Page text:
9. Jin T, Wu G, Li X, et al. Evaluation of vascular invasion in patients with musculoskeletal tumors of lower extremities: Use of time-resolved 3D MR angiography at 3-T. Acta Radiol. 2018 May; 59(5):586-592.
  10. Karande GY, Hedgire SS, Sanchez Y, et al. Advanced imaging in acute and chronic deep vein thrombosis. Cardiovasc Diagn Ther. 2016; 6(6):493-507. http://doi.org/10.21037/cdt.2016.12.06.
  11. Katz DS, Fruauff K, Kranz A, et al. Imaging of deep venous thrombosis: A multimodality overview. Appl Radiol. March 2014.
  12. Kransdorf MJ, Murphey MD, Wessell DE, et al. ACR Appropriateness Criteria® Soft-Tissue Masses. J Am Coll Radiol. 2018; 15:S189-S97.
  13. Madani H, Farrant J, Chhaya N, et al. Peripheral limb vascular malformations: An update of appropriate imaging and treatment options of a challenging condition. Br J Radiol. 2015; 88(1047):20140406.
  14. Menke J, Larsen J. Meta-analysis: Accuracy of contrast-enhanced magnetic resonance angiography for assessing steno-occlusions in peripheral arterial disease. Ann Intern Med. 2010; 153(5):325-334. doi: 10.7326/0003-4819-153-5-201009070-00007.  
  15. Obara P, McCool J, Kalva SP, et al. ACR Appropriateness Criteria clinically suspected vascular malformation of the extremities. J Am Coll Radiol. 2019 Nov; 16(11S):S340-S347.
  16. Pollak AW, Kramer CM. MRI in lower extremity peripheral arterial disease: Recent advancements. Curr Cardiovasc Imaging Rep. 2013 Feb 1; 6(1): 55–60.
  17. Pollak AW, Norton P, Kramer CM. Multimodality imaging of lower extremity peripheral arterial disease: Current role and future directions. Circ Cardiovasc Imaging. 2012 Nov 1; 5(6):797–807.
  18. Rosyd FN. Etiology, pathophysiology, diagnosis and management of diabetics’ foot ulcer. Int J Res Med Sci. 2017 Oct; 5(10):4206-4213.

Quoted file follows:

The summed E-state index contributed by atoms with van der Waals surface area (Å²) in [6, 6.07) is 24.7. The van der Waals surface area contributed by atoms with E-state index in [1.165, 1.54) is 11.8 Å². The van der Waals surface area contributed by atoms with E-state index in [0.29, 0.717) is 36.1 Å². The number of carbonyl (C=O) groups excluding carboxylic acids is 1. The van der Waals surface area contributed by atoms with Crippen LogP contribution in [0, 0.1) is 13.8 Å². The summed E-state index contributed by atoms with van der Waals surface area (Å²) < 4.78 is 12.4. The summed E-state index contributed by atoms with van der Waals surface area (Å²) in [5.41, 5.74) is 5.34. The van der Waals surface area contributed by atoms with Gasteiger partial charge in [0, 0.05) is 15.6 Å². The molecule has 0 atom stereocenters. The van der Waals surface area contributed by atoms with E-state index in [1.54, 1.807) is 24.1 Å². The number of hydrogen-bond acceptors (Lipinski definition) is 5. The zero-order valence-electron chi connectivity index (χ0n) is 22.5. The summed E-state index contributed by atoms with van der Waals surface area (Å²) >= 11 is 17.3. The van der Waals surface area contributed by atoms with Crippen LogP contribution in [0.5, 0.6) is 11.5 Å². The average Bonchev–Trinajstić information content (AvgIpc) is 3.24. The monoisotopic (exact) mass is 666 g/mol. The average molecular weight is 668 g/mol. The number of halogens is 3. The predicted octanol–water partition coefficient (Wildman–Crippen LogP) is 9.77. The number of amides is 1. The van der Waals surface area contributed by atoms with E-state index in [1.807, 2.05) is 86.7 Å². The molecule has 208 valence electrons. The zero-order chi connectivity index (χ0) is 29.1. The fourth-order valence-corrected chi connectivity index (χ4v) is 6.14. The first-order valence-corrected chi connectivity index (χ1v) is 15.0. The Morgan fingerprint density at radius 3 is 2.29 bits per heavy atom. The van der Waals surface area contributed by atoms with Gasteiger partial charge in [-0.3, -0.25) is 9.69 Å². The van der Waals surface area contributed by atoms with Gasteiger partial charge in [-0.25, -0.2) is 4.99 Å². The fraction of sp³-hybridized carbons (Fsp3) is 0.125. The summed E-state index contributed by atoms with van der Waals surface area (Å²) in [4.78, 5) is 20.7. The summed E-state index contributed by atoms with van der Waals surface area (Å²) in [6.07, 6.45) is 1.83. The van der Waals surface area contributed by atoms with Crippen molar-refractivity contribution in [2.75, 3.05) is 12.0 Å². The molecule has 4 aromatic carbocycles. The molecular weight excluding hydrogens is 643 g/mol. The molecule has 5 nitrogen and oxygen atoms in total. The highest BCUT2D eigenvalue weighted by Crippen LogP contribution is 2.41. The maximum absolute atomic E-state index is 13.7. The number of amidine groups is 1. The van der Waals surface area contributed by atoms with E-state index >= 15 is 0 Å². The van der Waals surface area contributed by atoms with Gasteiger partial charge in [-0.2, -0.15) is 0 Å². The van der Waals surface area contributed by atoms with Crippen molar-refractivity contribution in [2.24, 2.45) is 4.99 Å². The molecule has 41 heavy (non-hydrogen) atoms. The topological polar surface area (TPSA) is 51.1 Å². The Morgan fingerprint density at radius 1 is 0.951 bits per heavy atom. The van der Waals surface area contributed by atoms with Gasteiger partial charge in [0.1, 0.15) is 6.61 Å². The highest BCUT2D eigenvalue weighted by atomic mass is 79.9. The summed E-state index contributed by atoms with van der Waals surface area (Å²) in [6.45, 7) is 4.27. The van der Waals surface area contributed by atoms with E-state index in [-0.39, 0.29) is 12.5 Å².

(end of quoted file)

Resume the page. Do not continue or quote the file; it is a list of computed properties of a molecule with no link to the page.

19. Shishehbor MH, White CJ, Gray BH, et al. Critical limb ischemia. Am Coll Cardiol. 2016; 68 (18):2002–15.
  20. Tuite M, Kransdorf M, Beaman F, et al. American College of Radiology (ACR). ACR Appropriateness Criteria® - Acute Trauma to the Knee. http://www.jacr.org/article/S1546-1440(15)00831-5/fulltext. Published 2018.
  21. Verikokos C, Karaolanis G, Doulaptsis M, et al. Giant popliteal artery aneurysm: Case report and review of the literature. Case Rep Vasc Med. 2014; 2014:780561.  
  22. Wani ML, Ahangar AG, Ganie FA, et al. Vascular injuries:Trends in management. Trauma Mon. 2012; 17(2):266269 
  23. Weiss C, Azene ER, Azene EM, et al. American College of Radiology (ACR). ACR Appropriateness Criteria® - Sudden Onset of Cold, Painful Leg. Journal of the American College of Radiology. Volume 14, Issue 5, Supplement, May 2017, Pages S307-S313.
  24. Williams C, Kennedy D, Bastian-Jordan M, et al. A new diagnostic approach to popliteal artery entrapment syndrome. J Med Radiat Sci. 2015; 62(3):226–229.

Coding Section 

Code Number Description
CPT 73725 MRA Lower Extremity W/WO contrast

Procedure and diagnosis codes on Medical Policy documents are included only as a general reference tool for each policy. They may not be all-inclusive.

This medical policy was developed through consideration of peer-reviewed medical literature generally recognized by the relevant medical community, U.S. FDA approval status, nationally accepted standards of medical practice and accepted standards of medical practice in this community, Blue Cross Blue Shield Association technology assessment program (TEC) and other non-affiliated technology evaluation centers, reference to federal regulations, other plan medical policies, and accredited national guidelines.

"Current Procedural Terminology © American Medical Association.  All Rights Reserved" 

History From 2020 Forward     

11/01/2021 

Annual review, no change to policy intent. 

01/01/2021

New Policy

Complementary Content
${loading}